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    13. Imaging in myopia: potential biomarkers, current challenges and future developments

      Imaging in myopia: potential biomarkers, current challenges and future developments

      Myopia is rapidly increasing in Asia and around the world, while it is recognised that complications from high myopia may cause significant visual impairment. Thus, imaging the myopic eye is important for the diagnosis of sight-threatening complications, monitoring of disease progression and evaluation of treatments. For example, recent advances in high-resolution imaging using optical coherence tomography may delineate early myopic macula pathology, optical coherence tomography angiography may aid early choroidal neovascularisation detection, while multimodal imaging is important for monitoring treatment response. However, imaging the eye with high myopia accurately has its challenges and limitations, which are important for clinicians to ...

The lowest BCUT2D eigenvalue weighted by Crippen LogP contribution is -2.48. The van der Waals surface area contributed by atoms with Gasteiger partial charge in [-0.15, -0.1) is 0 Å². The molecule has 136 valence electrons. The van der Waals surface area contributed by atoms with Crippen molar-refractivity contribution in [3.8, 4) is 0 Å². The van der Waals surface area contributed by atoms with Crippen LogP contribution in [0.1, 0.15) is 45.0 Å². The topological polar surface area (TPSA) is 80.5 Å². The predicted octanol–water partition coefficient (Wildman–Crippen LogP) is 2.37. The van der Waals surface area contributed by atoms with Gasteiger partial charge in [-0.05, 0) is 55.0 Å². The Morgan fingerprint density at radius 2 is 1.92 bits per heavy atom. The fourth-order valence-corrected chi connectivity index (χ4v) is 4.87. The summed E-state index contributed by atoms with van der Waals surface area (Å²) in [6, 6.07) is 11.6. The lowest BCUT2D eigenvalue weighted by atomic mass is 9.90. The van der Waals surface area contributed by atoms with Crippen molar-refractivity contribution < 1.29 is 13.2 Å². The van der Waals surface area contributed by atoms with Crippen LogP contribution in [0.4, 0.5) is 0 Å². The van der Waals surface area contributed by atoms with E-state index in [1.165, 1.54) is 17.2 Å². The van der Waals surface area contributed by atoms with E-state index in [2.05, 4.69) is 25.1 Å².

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    14. Quantitative analysis of choriocapillaris in non-human primates using swept-source optical coherence tomography angiography (SS-OCTA)

      Quantitative analysis of choriocapillaris in non-human primates using swept-source optical coherence tomography angiography (SS-OCTA)